Coming to Hoa Lu visitors can attend traditional cultural festivals here, and the most important and largest of them is the Truong Yen Festival, which is held on the 10th day of the third lunar month. The festival is in memory of the Kings of the Dinh and Le dynasties. The festival lasts for three days with many traditional games and martial arts, reflecting local residents’ legends.
Tam Coc – Bich Dong
King Le Canh Hung said that Bich Dong was the second nicest grotto in Viet Nam, after the Huong Tich Grotto in Ha Noi.
Bich Dong Grotto
In 1773, Mr. Nguyen Nghiem (the father of the great writer Nguyen Du) visited this cave. After viewing the whole scenery of the mountains, waterways, fields, and sky covered in green mist, he gave the cave a very beautiful and romantic name, Bich Dong (which literally means “Green Pearl Grotto”). Bich Dong Grotto is said to be the second most beautiful cave in Viet Nam. The Bich Dong Pagoda was built near the cave in the Le Dynasty.
Tam Coc Grotto
One cannot visit Bich Dong Pagoda without visiting Tam Coc Grotto, located approximately 2km from the pagoda. Tam Coc is 3km from Van Lam Wharf.
Take a boat from Van Lam Wharf to reach the Tam Coc Grotto, consisting of the Hang Ca, Hang Hai and Hang Ba grottoes. These caves are adorned with beautiful stalactites and stalagmites of different shapes and colours that sparkle like gemstones.
Bai Dinh Pagoda
This is one of the largest pagodas in Viet Nam and owns many recors.
Covering a large area of 700ha, Bai Dinh Pagoda is a cluster of Buddhist architectural structures, consisting of new, giant and imposing temples of the newly-built Bai Dinh Pagoda area which play off ancient and respected shrines of the ancient Bai Dinh Pagoda area.
The new 80ha Bai Dinh Pagoda area is built in 2003. It nestles against Bai Dinh Mountain and faces a lake near Hoang Long River. Big, bold and solemn structures, deeply imbued with Vietnamese architecture, were arranged in five layers upward, including a temple’s inner three-door gate, a bell tower, a temple dedicated to Bodhisattva Avalokitesvara, Phap Chu Temple devoted to the Shakyamuni Buddha, and Tam The Temple dedicated to Buddha.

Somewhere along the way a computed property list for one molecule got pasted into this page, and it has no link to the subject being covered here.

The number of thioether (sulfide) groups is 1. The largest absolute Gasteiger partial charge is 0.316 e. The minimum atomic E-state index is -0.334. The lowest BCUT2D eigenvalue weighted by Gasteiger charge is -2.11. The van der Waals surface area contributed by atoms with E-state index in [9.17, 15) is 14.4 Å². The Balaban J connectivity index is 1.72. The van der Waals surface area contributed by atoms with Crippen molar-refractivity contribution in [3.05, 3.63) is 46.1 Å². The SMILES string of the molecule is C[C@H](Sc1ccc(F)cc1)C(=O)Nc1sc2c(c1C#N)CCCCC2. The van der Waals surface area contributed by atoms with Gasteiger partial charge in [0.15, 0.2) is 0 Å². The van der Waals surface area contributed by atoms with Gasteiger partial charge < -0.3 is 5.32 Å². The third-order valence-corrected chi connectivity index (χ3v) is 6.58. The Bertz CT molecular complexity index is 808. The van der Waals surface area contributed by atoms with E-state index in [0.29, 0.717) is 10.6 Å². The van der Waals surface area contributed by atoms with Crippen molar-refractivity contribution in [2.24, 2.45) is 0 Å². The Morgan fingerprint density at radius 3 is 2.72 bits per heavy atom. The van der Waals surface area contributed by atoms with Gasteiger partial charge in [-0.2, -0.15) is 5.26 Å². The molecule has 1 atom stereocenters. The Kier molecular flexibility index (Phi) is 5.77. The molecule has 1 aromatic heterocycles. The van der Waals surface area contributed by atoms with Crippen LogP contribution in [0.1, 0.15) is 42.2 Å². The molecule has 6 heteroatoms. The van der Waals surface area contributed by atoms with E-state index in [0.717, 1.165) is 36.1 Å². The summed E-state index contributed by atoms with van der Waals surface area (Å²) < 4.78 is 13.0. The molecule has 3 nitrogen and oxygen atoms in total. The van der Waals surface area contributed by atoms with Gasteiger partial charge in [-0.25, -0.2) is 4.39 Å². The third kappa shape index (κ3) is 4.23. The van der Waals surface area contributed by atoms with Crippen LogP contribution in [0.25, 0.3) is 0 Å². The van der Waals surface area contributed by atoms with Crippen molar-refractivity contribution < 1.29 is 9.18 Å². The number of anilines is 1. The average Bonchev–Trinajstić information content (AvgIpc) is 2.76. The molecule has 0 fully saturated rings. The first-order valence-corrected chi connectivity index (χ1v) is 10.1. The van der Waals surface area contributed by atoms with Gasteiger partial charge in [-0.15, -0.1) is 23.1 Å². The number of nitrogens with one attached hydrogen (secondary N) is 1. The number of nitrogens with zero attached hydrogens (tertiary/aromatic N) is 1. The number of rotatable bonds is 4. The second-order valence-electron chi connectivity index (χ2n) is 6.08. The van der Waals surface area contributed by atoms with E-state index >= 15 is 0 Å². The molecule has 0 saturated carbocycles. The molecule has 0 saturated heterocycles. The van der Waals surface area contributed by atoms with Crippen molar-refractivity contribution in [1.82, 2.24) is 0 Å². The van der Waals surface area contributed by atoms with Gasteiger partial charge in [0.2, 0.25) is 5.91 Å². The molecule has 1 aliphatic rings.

From the main entrance, the pagoda’s magnificent three-door gate is the biggest of its kind in Viet Nam, built with 550 tonnes of iron wood. The gate is flanked by two 5.5m-high solid bronze guard statues (Ho Phap), weighing 12 tonnes each and four pillars tower over the entrance is 13.85m in height and 0.5m in diameter each. Around the gate are eight smaller bronze statues of Kim Cuong angels, each weighing 8 tonnes.
After walking along the corridor of about 1 kilometer where 500 white-stone Arhat statues are placed two sides, there will be the bell tower with the largest bronze 36-ton bell that is hanging here. Each Arhat statue, 2-2.5m in high, 2-2.5 tonnes in weight, is carved from monolithic stone, need one month for completion and different from each other.
Going up is the 800sq.m Bodhisattva Avalokitesvara Temple – a wooden one-layer-roof building with five main chambers and two side chambers. In the centre of the sanctum is the stunning 10m-high bronze statue of Bodhisattva Avalokitesvara with a thousand eyes and hands. This 40-tonne statue is considered as the biggest Bodhisattva Avalokitesvara statue in Viet Nam.
The Phap Chu Temple – an imposing imitation wooden two-layer-curve-roof building – where a 10m-high bronze statue of Shakyamuni Buddha sits on his lotus throne situated. This 100-tonne statue has been recognized as the tallest and heaviest bronze depiction of Shakyamuni Buddha in the country in 2006 by the Viet Nam Guinness Book of Records (Vietbook).
The Tam The Temple is located on a high hill at 76m above sea level. This is a majestic, grandiose building with three-layer-curve-roof style and an area of 3000 square meter where three bronze statues represent the past, present and future weighing 50 tonnes each placed.